Apple’s stock split has completed, with shareholders on Friday now owning four times the number of shares in the iPhone maker they did yesterday, as the company attempts to make the stock “more accessible” to smaller investors.
Originally announced on July 30 and approved by Apple’s Board of Directors, the four-for-one stock split will increase the number of common shares available in the company from approximately 12.6 billion to 50.4 billion, for shares outstanding and the number of authorized shares combined. The process effectively quadruples the amount of Apple stock each stockholder has in the company, but without increasing its value.
Apple started recording which shareholders had stock in the company from August 24, with those deemed to still be holding shares before August 31 gaining three extra shares in the company. The split itself started at the close of business on August 28, while the Ex Date of August 31 marks the first session determined by Nasdaq that Apple’s common shares will be tradeable at a new split-adjusted price.
Following the split, each of Apple’s shares were adjusted in value down to a quarter of the pre-split price. For shareholders, this effectively meant there was no official change in total value for their Apple stock once the split took place, though this doesn’t take into the reality that the price will change due to the major trading event.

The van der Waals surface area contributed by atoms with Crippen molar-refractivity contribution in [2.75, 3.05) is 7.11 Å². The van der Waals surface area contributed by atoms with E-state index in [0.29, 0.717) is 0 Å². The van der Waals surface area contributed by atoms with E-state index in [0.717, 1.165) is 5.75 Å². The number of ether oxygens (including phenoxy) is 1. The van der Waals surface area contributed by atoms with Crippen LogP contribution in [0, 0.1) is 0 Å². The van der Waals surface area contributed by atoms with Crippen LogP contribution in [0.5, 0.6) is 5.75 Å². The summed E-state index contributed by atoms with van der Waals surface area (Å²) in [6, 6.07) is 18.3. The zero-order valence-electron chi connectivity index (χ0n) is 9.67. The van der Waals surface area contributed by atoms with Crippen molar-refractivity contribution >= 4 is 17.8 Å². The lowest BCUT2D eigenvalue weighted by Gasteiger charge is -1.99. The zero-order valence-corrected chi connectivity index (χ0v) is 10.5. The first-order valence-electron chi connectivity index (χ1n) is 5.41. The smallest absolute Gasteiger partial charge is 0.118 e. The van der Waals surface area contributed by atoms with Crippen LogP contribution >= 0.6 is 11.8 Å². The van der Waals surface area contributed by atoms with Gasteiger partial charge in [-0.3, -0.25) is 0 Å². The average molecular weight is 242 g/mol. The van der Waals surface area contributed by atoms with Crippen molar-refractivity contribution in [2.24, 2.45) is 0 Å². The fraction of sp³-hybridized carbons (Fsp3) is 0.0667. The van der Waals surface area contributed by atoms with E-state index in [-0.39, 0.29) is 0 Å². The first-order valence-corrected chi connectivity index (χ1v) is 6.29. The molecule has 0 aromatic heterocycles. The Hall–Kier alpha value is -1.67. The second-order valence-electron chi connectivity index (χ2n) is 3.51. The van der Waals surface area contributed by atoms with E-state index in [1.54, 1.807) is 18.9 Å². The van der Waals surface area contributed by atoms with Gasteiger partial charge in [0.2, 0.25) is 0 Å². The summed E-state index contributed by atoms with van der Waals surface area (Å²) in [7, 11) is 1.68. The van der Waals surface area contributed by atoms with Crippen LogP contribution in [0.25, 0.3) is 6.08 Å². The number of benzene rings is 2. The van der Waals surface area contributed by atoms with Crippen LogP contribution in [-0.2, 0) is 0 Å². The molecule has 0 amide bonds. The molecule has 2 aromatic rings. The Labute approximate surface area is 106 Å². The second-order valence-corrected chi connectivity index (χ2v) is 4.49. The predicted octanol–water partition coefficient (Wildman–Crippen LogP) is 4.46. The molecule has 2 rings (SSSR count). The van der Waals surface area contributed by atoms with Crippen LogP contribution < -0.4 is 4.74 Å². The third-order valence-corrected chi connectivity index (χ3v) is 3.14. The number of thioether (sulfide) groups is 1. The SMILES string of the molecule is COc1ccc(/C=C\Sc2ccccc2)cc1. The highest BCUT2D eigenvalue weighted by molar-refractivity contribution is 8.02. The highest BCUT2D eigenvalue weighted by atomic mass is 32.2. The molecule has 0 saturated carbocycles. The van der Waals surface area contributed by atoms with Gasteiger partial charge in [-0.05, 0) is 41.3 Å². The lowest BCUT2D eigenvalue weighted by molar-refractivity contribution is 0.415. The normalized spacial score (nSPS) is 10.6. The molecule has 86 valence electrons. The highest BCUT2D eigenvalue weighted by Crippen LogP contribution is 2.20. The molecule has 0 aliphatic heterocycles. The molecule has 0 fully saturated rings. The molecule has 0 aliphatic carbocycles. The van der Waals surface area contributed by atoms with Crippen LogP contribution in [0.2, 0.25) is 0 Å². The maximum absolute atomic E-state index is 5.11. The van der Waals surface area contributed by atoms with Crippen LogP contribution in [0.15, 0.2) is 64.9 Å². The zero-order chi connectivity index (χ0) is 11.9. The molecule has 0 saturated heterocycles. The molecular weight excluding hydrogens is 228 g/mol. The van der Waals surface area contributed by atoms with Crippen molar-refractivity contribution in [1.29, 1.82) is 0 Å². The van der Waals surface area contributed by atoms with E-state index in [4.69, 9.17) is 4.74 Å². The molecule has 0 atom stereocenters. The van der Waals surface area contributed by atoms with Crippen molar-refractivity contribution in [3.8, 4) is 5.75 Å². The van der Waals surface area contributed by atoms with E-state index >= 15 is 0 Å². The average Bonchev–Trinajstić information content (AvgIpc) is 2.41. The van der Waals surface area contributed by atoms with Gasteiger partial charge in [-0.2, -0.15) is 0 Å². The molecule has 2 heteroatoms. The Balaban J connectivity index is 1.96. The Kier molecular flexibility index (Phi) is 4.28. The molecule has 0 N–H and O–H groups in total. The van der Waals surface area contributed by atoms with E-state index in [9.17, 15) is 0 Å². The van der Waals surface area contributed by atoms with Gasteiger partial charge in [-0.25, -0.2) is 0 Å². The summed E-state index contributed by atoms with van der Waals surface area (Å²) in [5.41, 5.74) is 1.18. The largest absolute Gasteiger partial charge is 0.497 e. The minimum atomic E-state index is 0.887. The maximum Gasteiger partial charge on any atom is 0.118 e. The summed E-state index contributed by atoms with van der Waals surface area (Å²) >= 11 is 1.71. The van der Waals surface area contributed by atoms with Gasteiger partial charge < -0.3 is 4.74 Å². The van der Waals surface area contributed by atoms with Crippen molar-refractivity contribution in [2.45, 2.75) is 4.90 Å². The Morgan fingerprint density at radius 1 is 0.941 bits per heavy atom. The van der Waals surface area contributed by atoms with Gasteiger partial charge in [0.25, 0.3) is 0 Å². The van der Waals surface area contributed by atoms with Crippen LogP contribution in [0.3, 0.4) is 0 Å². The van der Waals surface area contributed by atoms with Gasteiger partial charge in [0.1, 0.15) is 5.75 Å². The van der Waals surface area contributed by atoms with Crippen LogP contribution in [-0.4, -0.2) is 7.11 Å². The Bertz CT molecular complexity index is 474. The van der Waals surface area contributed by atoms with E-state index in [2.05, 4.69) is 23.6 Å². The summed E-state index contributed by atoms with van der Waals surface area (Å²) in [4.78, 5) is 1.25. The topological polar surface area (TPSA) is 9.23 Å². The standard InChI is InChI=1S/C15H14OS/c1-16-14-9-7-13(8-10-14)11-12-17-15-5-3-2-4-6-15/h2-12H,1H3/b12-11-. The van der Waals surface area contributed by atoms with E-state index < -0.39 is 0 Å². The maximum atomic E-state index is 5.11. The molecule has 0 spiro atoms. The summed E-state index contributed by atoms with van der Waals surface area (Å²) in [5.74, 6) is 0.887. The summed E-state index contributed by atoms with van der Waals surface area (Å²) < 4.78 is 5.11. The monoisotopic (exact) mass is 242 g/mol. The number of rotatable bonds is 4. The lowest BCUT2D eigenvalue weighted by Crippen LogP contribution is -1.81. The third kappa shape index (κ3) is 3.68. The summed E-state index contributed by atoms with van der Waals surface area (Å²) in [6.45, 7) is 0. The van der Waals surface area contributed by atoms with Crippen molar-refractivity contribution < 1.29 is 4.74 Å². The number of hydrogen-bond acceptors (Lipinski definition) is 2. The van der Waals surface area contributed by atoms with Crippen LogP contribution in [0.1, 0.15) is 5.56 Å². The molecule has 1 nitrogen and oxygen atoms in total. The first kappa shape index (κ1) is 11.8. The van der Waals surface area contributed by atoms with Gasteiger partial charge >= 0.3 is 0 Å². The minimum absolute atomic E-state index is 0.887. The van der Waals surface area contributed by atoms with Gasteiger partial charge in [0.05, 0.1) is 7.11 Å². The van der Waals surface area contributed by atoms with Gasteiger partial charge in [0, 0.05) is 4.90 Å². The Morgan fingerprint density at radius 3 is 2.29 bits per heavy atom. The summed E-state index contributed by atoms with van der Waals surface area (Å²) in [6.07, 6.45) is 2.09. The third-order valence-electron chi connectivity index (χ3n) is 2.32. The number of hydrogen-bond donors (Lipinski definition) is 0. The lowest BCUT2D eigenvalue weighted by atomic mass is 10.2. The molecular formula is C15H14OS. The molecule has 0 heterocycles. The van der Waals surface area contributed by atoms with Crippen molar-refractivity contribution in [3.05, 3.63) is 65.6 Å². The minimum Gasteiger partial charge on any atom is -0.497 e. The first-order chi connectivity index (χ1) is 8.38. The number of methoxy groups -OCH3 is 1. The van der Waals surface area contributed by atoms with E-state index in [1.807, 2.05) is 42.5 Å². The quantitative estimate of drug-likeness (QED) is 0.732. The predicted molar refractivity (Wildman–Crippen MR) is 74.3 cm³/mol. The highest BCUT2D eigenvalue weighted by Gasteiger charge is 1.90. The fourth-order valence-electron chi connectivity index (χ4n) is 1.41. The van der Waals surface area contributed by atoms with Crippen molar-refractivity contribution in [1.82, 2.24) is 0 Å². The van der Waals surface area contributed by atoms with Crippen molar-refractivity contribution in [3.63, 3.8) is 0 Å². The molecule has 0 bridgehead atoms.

Shareholders who sold their Apple stock before the Ex Date will have still received the pre-split price for the shares, but would have passed on their entitlement to three extra split shares at the same time. People buying shares before the Ex Date would pay the pre-split price, and would be entitled to the extra shares.
Shareholders will find their additional shares deposited into their brokerage account automatically, though this won’t apply to all shareholders.
If the shareholder has a share certificate or holds shares with Computershare Trust Company, Apple’s transfer agent, the post-split shares will be deposited in a book-entry position, with Computershare mailing a statement reflecting the number of shares owned. Apple warns it won’t be issuing new share certificates in this case, and there is no need for shareholders to return their versions, as they will be credited in a book-entry position.
The stock split is the fifth in Apple’s history since going public, and follows a 2-for-1 split on May 15, 1987, June 21, 2000, and February 18, 2005. On June 6, 2014, Apple performed a 7-for-1 stock split.
In pre-market trading, AAPL is worth $126.55, up from $124.81, in before-hours trading. Some stock tickers are not keeping up with the split well, with them reporting that the stock is down over 75%, when it is actually split-adjusted up on the day.